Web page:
I expect that you already see that the answer, in terms of dramatic coordination, is necessarily in the thematic premise of the story: what is the red thread that this story is following? What unresolved premises does it have? Should new premise be introduced to bring meaning to the story?

    Answering these questions provides us with our essential three choices to make for what the next scene might be, but first we need to be capable of recognizing the Premise. So, what's the premise of this story? I'll note that I would expect any moderately skilled story game GM to be able to answer the question (even if they might word it very differently).
  • Here's the answer in my words:

    The protagonist is the beneficiary of an illegal act done out of pure motivation, but not necessarily with full knowledge of the facts. Is their kingship justified in the end?

    Given that we can recognize at least one Premise in the story, we can do dramatic coordination. Here are our options:

    Develop a Premise: Considering how this story has only barely started, we might do well to have the next scene introduce more plot that defines the circumstances of the Premise better, preparing it for resolution later. For example, the PC might stumble to a mysterious cottage in the forest, and they might meet an old family retainer there, one of the people who participated in the shameful coup 10 against the PC's brother 10 years back. This retainer will then tell the PC about the circumstances of their brother's disappearance. They might lie or leave stuff out or whatever, depending on how aggressive we want to be about the development scene.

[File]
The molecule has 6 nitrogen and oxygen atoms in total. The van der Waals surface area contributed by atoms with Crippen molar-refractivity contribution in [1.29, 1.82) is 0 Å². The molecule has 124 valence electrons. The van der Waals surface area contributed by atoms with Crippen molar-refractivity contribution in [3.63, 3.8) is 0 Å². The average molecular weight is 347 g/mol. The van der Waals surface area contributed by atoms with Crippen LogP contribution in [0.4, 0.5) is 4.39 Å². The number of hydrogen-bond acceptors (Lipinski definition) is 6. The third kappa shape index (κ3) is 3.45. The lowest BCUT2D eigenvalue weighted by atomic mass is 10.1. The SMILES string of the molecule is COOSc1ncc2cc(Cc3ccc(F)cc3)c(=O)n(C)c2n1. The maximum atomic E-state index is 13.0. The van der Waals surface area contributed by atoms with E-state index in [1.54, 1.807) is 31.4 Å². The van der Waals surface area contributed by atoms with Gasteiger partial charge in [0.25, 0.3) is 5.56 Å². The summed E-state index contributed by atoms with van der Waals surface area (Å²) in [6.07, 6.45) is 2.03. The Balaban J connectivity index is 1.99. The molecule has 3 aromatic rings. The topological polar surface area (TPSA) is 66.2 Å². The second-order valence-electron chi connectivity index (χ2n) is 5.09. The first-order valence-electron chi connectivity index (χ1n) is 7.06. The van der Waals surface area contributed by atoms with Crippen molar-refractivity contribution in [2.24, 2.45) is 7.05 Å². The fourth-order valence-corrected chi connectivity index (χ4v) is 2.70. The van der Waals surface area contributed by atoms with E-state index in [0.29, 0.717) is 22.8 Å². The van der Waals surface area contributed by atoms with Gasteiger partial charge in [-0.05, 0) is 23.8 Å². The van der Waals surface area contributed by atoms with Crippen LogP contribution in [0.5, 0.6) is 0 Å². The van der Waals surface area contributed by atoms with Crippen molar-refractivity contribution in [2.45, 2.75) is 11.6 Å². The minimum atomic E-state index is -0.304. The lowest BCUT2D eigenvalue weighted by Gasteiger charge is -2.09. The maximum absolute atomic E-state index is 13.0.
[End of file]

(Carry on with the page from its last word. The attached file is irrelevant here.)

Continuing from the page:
Frame a thematic climax: Admittedly this story hasn't been very long by rpg standards yet, but short stories definitely also have a purpose, so maybe we want to just resolve our Premise now. To resolve, we need to empower the PC to make decisions that answer the Premise, so something like this: the PC comes upon a strange knight, wounded in the woods. The knight admits that they are the PC's lost brother, who's become a highwayman after being separated from the royal family. He has done many crimes, but when he saw his sibling on the road, he refused to attack them; the other bandits struck him down and left him for dead, as they wanted to attack the prince. Now, what does the PC do about this immediate situation? (Probably going to be a couple of scenes, but might resolve everything immediately.)

    Introduce a new Premise: The story might be in a state where you feel that what it most needs is more content; in some games this is never the GM's task, but in others the GM is expected to maintain a "content quotient" that requires them to start up new storylines occasionally. Maybe this is one of those games and we decide that this whole lost prince thing can wait, and instead we need a new theme. Consequently, maybe the PC encounters a a magical spring in the woods, and the spring reveals to them that the knights who attacked him are fairy knights conjured into existence by the loss of True Love. In a later scene the prince will then discover the NPC whose Love was broken, and so on and so forth - it's essentially a side story about faeries and love.

    Now, you might notice an element that is common with all of those options: they are all very, very pacing-contextual: which one you do, and precisely how you do it, depends on the overall structural assumptions and dramatic pacing of the game. The same exact Premise will be handled completely differently by a oneshot game or a long campaign game, for example.